# Sort scrambled two-dimensional array filled with numbers by swapping adjacent numbers [closed]

A two-dimensional array of size n×n is filled with n*n numbers, starting from number 1. Those numbers are to be sorted per row in ascending order; the first number of a row must be greater than the last number of the previous row (the smallest number of all (1) will be in [0,0]). This is similar to the 15 puzzle.

This is, for example, a sorted array of size n = 3.

1 2 3
4 5 6
7 8 9


## Input

The input is a scrambled array. It can be of any size up to n = 10. Example for n = 3:

4 2 3
1 8 5
7 9 6


## Output

Output a list of swaps required to sort the array. A swap is defined as following: Two adjacent numbers swap positions, either horizontally or vertically; diagonal swapping is not permitted.

Example output for the example above:

• Swap 4 and 1
• Swap 8 and 5
• Swap 8 and 6
• Swap 9 and 8

The less swaps required, the better. Computation time must be feasible.

Here is another example input, with n = 10:

41 88 35 34 76 44 66 36 58 28
6 71 24 89 1 49 9 14 74 2
80 31 95 62 81 63 5 40 29 39
17 86 47 59 67 18 42 61 53 100
73 30 43 12 99 51 54 68 98 85
13 46 57 96 70 20 82 97 22 8
10 69 50 65 83 32 93 45 78 92
56 16 27 55 84 15 38 19 75 72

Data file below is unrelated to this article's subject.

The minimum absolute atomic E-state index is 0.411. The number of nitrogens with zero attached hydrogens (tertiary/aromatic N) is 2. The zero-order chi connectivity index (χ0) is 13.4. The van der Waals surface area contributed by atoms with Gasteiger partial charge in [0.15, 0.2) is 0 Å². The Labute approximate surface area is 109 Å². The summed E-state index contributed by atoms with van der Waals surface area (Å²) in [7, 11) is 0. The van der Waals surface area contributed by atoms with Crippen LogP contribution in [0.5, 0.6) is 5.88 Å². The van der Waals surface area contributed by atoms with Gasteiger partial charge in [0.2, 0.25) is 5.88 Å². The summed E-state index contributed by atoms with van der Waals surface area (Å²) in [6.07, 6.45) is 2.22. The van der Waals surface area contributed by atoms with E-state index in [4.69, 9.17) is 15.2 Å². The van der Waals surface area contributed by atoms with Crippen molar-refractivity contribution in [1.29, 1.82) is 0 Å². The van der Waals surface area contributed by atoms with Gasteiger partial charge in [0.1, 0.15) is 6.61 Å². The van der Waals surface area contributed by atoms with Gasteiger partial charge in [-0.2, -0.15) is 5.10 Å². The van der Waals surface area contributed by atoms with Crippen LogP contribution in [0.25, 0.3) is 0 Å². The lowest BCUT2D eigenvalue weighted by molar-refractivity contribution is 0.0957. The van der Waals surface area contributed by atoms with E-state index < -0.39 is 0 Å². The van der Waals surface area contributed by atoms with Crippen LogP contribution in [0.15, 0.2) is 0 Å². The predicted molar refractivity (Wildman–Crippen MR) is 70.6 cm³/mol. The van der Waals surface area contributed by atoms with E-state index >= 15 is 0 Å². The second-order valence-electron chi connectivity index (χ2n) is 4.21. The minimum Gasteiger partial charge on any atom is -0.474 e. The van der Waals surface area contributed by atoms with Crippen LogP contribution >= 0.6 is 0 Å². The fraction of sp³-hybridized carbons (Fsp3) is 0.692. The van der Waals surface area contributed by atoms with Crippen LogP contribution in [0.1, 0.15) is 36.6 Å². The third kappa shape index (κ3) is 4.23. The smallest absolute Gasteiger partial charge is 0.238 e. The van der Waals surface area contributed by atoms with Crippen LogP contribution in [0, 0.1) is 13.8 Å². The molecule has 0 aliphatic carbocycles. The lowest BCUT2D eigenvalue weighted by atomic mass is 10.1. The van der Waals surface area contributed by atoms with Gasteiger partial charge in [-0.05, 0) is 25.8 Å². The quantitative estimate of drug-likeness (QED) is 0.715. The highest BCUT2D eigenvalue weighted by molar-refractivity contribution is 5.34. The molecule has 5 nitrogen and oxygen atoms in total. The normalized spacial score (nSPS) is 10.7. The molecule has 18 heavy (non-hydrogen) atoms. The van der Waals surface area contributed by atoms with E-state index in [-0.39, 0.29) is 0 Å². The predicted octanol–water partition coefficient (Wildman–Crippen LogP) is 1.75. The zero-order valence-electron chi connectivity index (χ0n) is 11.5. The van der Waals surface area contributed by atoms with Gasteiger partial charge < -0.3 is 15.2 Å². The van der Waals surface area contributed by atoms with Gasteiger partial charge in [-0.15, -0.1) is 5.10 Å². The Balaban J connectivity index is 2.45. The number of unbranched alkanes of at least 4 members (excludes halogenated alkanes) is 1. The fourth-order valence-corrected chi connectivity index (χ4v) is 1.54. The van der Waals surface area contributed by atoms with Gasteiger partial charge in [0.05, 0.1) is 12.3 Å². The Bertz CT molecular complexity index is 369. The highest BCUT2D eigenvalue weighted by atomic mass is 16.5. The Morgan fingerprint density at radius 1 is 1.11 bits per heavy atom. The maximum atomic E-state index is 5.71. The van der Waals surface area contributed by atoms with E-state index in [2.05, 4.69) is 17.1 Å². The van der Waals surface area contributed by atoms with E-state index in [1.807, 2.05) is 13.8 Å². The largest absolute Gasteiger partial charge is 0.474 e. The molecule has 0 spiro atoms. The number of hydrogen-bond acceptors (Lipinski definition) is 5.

33 11 94 48 4 79 87 90 25 37
77 26 3 52 60 64 91 21 23 7


If I'm not mistaken, this would require around 1000-2000 swaps.

## closed as too broad by xnor, Moris Zucca, Zach Gates, cat, mbomb007Jan 19 '16 at 22:39

Please edit the question to limit it to a specific problem with enough detail to identify an adequate answer. Avoid asking multiple distinct questions at once. See the How to Ask page for help clarifying this question. If this question can be reworded to fit the rules in the help center, please edit the question.

• Is this a puzzle, speed, or golfing problem? – Michael Klein Jan 18 '16 at 15:39
• @MichaelKlein This is a puzzle. – JCarter Jan 18 '16 at 15:42
• Is it scored? What ranges need to be handled? – Michael Klein Jan 18 '16 at 15:44
• @steveverrill I'm afraid it is quite impossible to solve the n=10 example in less than 100 swaps (or even 1000; but please prove me wrong). Still, the number of swaps is the winning criterion (though computation must be feasible!), the one who comes up with a solution with the lowest number of swaps wins. – JCarter Jan 18 '16 at 15:53
• @JCarter I think you meant to say that only adjacent numbers may be swapped? – quintopia Jan 18 '16 at 15:58

# Mathematica, not golfed

towards[a_,b_]:={a,a+If[#==0,{0,Sign@Last[b-a]},{#,0}]&@Sign@First[b-a]};
f[m_]:=Block[{m2=Map[QuotientRemainder[#-1,10]+1&,m,{2}]},
Rule@@@Apply[10(#1-1)+#2&,#,{2}]&@
Reap[Table[
m2=NestWhile[
,m2,#~Extract~i!=i&];
,{i,Reverse/@Tuples[Range,2]}];][[2,1]]]


Explanation:

The algorithm is similar to "bubble sort". These 100 numbers are put into correct order one by one, 1, 11, 21, ..., 91; 2, ..., 92; ...; 10, ..., 100. They are first move up/down to the correct rows, and then move left to the correct columns.

Function towards gives the two position to swap. For example, if {5,2} is moving to {1,1}, towards[{5,2},{1,1}] gives {{5,2},{5,1}} (move up); and towards[{5,1},{1,1}] gives {{5,1},{4,1}} (move left).

Results:

For the test case, the total number of swaps is 558. The first few swaps are,

{1->76,1->34,1->35,1->88,1->41,11->16,11->69,11->46, ...


For a random configuration, the total number of swaps is 558.5 ± 28.3 (1σ).